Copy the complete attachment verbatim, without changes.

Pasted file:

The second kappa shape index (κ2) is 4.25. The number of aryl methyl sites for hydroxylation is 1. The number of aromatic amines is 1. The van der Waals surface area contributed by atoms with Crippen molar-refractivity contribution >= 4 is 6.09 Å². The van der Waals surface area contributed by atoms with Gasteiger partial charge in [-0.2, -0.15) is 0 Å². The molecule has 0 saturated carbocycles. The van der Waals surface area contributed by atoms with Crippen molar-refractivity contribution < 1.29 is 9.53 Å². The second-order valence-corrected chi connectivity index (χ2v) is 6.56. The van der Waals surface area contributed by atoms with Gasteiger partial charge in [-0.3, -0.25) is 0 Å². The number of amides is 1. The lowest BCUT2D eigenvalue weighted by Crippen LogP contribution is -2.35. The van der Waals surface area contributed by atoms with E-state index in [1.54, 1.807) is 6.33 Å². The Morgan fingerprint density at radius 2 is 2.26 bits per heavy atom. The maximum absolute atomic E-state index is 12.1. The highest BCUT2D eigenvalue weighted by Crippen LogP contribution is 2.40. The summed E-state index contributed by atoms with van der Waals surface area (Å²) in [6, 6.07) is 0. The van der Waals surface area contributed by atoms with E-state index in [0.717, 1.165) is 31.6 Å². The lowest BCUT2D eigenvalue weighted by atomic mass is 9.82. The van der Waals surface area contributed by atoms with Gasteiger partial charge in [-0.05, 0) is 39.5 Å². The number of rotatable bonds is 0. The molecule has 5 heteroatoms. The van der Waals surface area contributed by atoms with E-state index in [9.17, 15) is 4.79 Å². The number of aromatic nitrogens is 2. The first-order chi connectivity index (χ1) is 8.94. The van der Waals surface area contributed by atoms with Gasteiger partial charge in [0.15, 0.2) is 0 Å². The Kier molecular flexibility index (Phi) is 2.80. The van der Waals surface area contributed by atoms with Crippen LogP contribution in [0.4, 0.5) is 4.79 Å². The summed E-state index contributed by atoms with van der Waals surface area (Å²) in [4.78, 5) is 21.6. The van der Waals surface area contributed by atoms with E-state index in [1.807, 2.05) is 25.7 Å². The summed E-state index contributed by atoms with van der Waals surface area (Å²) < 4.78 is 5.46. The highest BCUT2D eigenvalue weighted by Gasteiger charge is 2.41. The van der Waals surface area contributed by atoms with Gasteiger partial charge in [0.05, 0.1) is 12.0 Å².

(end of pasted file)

The second kappa shape index (κ2) is 4.25. The number of aryl methyl sites for hydroxylation is 1. The number of aromatic amines is 1. The van der Waals surface area contributed by atoms with Crippen molar-refractivity contribution >= 4 is 6.09 Å². The van der Waals surface area contributed by atoms with Gasteiger partial charge in [-0.2, -0.15) is 0 Å². The molecule has 0 saturated carbocycles. The van der Waals surface area contributed by atoms with Crippen molar-refractivity contribution < 1.29 is 9.53 Å². The second-order valence-corrected chi connectivity index (χ2v) is 6.56. The van der Waals surface area contributed by atoms with Gasteiger partial charge in [-0.3, -0.25) is 0 Å². The number of amides is 1. The lowest BCUT2D eigenvalue weighted by Crippen LogP contribution is -2.35. The van der Waals surface area contributed by atoms with E-state index in [1.54, 1.807) is 6.33 Å². The Morgan fingerprint density at radius 2 is 2.26 bits per heavy atom. The maximum absolute atomic E-state index is 12.1. The highest BCUT2D eigenvalue weighted by Crippen LogP contribution is 2.40. The summed E-state index contributed by atoms with van der Waals surface area (Å²) in [6, 6.07) is 0. The van der Waals surface area contributed by atoms with E-state index in [0.717, 1.165) is 31.6 Å². The lowest BCUT2D eigenvalue weighted by atomic mass is 9.82. The van der Waals surface area contributed by atoms with Gasteiger partial charge in [-0.05, 0) is 39.5 Å². The number of rotatable bonds is 0. The molecule has 5 heteroatoms. The van der Waals surface area contributed by atoms with E-state index in [9.17, 15) is 4.79 Å². The number of aromatic nitrogens is 2. The first-order chi connectivity index (χ1) is 8.94. The van der Waals surface area contributed by atoms with Gasteiger partial charge in [0.15, 0.2) is 0 Å². The Kier molecular flexibility index (Phi) is 2.80. The van der Waals surface area contributed by atoms with Crippen LogP contribution in [0.4, 0.5) is 4.79 Å². The summed E-state index contributed by atoms with van der Waals surface area (Å²) in [4.78, 5) is 21.6. The van der Waals surface area contributed by atoms with E-state index in [1.807, 2.05) is 25.7 Å². The summed E-state index contributed by atoms with van der Waals surface area (Å²) < 4.78 is 5.46. The highest BCUT2D eigenvalue weighted by Gasteiger charge is 2.41. The van der Waals surface area contributed by atoms with Gasteiger partial charge in [0.05, 0.1) is 12.0 Å².